With $5.3 Million from NIH, DOD, Saint Louis University and University of Maryland Pain Researchers Set Their Sights on Migraine Relief
Thanks to $5.3 million from the Department of Defense (DOD) and the National Institutes of Health (NIH), Saint Louis University pain researcher Daniela Salvemini, Ph.D., and colleagues from the University of Maryland School of Dentistry (UMSOD) are in pursuit of a new way to treat migraine pain, a complex and painful disorder that affects over 30 million people in the U.S., including children as young as 5 years old.
The researchers will target two pain receptors in order to ‘switch off’ pain signals in the brain involved in inflammation.
Adding to researchers’ enthusiasm about this approach is a possible head start on the road to clinical trials: compounds that that target these pain receptors already exist, including one that is approved for the treatment of multiple sclerosis. As a part of this study, the team will be able to conduct pre-clinical screening, speeding the way to possible clinical trials repurposing these compounds for migraine pain.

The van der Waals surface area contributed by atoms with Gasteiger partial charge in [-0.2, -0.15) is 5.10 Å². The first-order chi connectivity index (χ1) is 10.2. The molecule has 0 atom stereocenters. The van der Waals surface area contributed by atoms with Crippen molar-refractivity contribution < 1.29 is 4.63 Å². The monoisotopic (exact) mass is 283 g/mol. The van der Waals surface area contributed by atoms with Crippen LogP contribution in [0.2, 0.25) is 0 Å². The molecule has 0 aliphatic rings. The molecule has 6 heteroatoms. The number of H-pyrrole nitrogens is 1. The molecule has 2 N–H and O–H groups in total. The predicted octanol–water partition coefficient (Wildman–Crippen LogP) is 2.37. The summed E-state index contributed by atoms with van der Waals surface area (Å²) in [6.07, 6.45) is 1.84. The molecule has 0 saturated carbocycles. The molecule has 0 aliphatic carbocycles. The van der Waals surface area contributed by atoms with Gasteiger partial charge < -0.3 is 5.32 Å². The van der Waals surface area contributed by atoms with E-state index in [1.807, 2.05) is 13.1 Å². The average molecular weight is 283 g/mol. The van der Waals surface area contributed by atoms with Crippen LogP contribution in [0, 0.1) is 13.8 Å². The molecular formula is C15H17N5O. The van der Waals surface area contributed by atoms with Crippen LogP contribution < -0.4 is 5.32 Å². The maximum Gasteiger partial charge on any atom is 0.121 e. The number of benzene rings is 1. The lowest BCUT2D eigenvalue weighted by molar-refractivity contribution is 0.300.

SLU Physician-Scientist Awarded $428,020 NIH Grant to Study Short Bowel Syndrome
A Saint Louis University School of Medicine physician-scientist has received funding from the National Institutes of Allergy and Infectious Diseases of the National Institutes of Health (NIH) to study Short Bowel syndrome (SBS).
Ajay Jain, M.D., professor of pediatrics, pharmacology, and physiology, received a highly coveted NIH R21 grant for $428,020. This round of funding compliments Jain’s recent NIH R01 grant for $1,893,750. With these two grants, Jain is focusing on comprehensively assessing gut-systemic signaling and the role of gut microbiota in preventing injury in SBS.
SLU’s Adriana Montaño Named to National Academy of Inventors for Rare Genetic Diseases Research
Researcher Adriana Montaño, Ph.D., professor of pediatrics, biochemistry and molecular biology at Saint Louis University School of Medicine, has been named a Senior Member of the National Academy of Inventors (NAI) for her internationally recognized work in the field of Lysosomal Storage Diseases (LSDs).
NAI Senior Members are active faculty, scientists, and administrators with success in patents, licensing, and commercialization and have produced technologies that have brought or aspire to bring a real impact on the welfare of society.